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I have a dryer plugged into a (seemingly modified) 10-30 nema outlet.

Instead of the ends of the prongs having a short 45 degree angle before the end of the prong, the dryer prongs seem to have been shaved down so that the width of the end of the prong is a centimeter short than the base of the prong.

When I try to plug a new 10-30 nema plug into this outlet, it stops half way.

Is there a name for this type of plug? Can I get an adapter for my new plug? Would I risk breaking anything (or burning my house) if I shaved down the ends of the new plug to match the dryer plug so that it fits?

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  • Can you look in the outlet and see if some debris got shoved in causing the intrference? I have seen on some really old outlets the wire in the box causing interference with the ground on the bent style. I would want to check these before modifying anything. – Ed Beal Dec 21 '17 at 0:32
  • Can you post photos of the situation? – ThreePhaseEel Dec 21 '17 at 0:36
  • Also, can you post photos of the inside of the receptacle box? – ThreePhaseEel Dec 21 '17 at 0:37
  • Modified 10-30 Plug imgur.com/gallery/hZv9M – Dagrooms Dec 21 '17 at 0:48
  • @EdBeal It looks like there is a small bar installed across the top of the L-shaped hole to block standard 10-30 from being completely inserted – Dagrooms Dec 21 '17 at 3:04
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Not to be a kill joy but this plug and receptacle is the old style that no longer meets code for a residential clothes dryer connection. It does not provide independent means for ground. I don't recommend cutting anything to 'make it work'. Consider a new four wire circuit cable with new approved matching plug and receptacle.

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    Sweet, so I might be able to get the landlord to fix it for free to bring it up to code – Dagrooms Dec 21 '17 at 5:08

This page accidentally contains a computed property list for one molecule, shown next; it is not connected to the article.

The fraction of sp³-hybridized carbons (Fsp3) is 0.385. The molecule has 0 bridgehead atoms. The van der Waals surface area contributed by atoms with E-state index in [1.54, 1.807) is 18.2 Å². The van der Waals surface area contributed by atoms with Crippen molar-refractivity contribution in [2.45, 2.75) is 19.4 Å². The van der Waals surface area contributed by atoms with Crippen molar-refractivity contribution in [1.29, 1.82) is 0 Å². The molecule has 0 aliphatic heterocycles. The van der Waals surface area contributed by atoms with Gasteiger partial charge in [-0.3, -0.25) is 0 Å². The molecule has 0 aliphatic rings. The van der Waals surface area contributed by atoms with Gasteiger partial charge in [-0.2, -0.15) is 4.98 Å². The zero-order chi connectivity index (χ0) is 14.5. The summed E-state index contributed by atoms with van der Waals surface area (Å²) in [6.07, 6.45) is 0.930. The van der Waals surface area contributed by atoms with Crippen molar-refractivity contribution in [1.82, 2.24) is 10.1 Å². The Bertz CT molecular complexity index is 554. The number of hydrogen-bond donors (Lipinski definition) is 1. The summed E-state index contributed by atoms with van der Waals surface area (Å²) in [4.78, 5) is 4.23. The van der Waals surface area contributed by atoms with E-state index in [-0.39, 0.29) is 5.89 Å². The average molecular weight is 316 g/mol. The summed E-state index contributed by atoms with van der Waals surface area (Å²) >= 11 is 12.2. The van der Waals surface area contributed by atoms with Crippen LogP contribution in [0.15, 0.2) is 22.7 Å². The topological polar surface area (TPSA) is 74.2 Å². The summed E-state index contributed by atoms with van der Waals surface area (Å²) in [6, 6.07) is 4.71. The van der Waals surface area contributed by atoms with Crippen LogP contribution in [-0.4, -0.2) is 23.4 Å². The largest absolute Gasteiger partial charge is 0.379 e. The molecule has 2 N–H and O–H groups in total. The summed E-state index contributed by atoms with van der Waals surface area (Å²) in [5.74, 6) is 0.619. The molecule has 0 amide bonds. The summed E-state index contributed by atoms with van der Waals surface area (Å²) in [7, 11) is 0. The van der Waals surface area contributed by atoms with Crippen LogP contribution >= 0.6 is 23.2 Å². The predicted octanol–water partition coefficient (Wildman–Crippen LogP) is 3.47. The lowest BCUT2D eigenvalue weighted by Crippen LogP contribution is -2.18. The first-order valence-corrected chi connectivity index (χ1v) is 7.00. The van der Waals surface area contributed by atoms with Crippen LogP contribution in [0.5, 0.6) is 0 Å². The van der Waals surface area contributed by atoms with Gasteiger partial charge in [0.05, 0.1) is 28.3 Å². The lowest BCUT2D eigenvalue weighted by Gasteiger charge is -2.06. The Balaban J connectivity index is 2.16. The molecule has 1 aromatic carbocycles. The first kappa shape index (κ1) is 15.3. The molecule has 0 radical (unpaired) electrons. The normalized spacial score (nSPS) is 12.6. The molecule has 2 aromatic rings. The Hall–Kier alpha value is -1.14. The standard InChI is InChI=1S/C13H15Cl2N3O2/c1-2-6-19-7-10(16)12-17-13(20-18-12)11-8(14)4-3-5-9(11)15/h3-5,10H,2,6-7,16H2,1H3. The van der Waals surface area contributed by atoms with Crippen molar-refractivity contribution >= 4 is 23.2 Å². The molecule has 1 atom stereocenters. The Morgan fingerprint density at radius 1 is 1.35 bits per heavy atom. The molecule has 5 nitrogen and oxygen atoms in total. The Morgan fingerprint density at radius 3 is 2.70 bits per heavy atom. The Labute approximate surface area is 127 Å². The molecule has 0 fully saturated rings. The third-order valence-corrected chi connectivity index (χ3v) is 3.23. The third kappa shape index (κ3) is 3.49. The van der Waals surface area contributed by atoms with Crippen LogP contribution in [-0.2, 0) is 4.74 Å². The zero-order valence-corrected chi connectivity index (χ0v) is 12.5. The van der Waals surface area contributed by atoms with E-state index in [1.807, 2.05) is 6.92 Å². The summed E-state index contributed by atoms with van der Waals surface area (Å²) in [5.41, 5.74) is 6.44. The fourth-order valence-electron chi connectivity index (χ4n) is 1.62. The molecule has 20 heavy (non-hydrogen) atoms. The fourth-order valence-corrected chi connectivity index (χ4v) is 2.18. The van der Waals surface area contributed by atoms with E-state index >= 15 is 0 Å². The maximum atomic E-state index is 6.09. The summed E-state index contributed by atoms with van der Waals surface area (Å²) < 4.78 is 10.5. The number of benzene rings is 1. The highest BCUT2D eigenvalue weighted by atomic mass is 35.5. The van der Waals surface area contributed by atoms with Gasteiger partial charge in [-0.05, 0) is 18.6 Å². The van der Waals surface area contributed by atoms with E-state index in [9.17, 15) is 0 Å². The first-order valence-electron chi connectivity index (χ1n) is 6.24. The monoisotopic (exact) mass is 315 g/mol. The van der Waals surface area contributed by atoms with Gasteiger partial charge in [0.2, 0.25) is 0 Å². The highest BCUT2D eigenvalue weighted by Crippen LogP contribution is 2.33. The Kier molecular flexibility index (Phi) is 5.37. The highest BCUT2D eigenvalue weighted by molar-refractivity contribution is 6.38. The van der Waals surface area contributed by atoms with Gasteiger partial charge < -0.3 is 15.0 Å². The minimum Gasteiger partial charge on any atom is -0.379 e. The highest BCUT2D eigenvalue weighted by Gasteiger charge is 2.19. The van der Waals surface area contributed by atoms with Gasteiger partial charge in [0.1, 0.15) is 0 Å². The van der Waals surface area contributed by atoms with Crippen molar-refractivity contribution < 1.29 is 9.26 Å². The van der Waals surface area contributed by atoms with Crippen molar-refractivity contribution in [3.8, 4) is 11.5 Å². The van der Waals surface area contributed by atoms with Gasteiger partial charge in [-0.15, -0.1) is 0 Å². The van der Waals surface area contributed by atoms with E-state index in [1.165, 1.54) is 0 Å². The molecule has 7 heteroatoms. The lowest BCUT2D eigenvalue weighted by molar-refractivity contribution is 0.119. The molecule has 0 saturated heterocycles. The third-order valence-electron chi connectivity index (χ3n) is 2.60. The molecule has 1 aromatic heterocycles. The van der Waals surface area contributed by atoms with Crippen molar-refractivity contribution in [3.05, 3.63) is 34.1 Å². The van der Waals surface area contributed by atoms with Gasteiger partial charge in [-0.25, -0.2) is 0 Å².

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In a pinch, you can buy an old style dryer outlet just like the one in the picture and just replace it. You would have to go to some second hand shop to find it. If you are doing this for someone else's house, you would be risking a law suit for doing so. By using the old 3-wire hookup, you are relying on the grounded connection to carry the neutral current along with any ground fault current that might occur on the safety ground wire. Electrical codes no longer allow this and it is a safety hazard for you and anyone who works on your electrical system, even though it was used like that for multiple decades. Codes get changed when people get killed, so there is good reason for upgrading the circuit and the outlet, as was recommended in Paul's answer. If your dryer is old and wired for 3-wire, then the new set-up would be defeated and you would have to rearrange the dryer wiring so that the "equipment grounding" wire of a new 4-wire cord is only connected to the ground connection at the dryer, and the neutral wire of the cord is connected to the neutral wire of the dryer.

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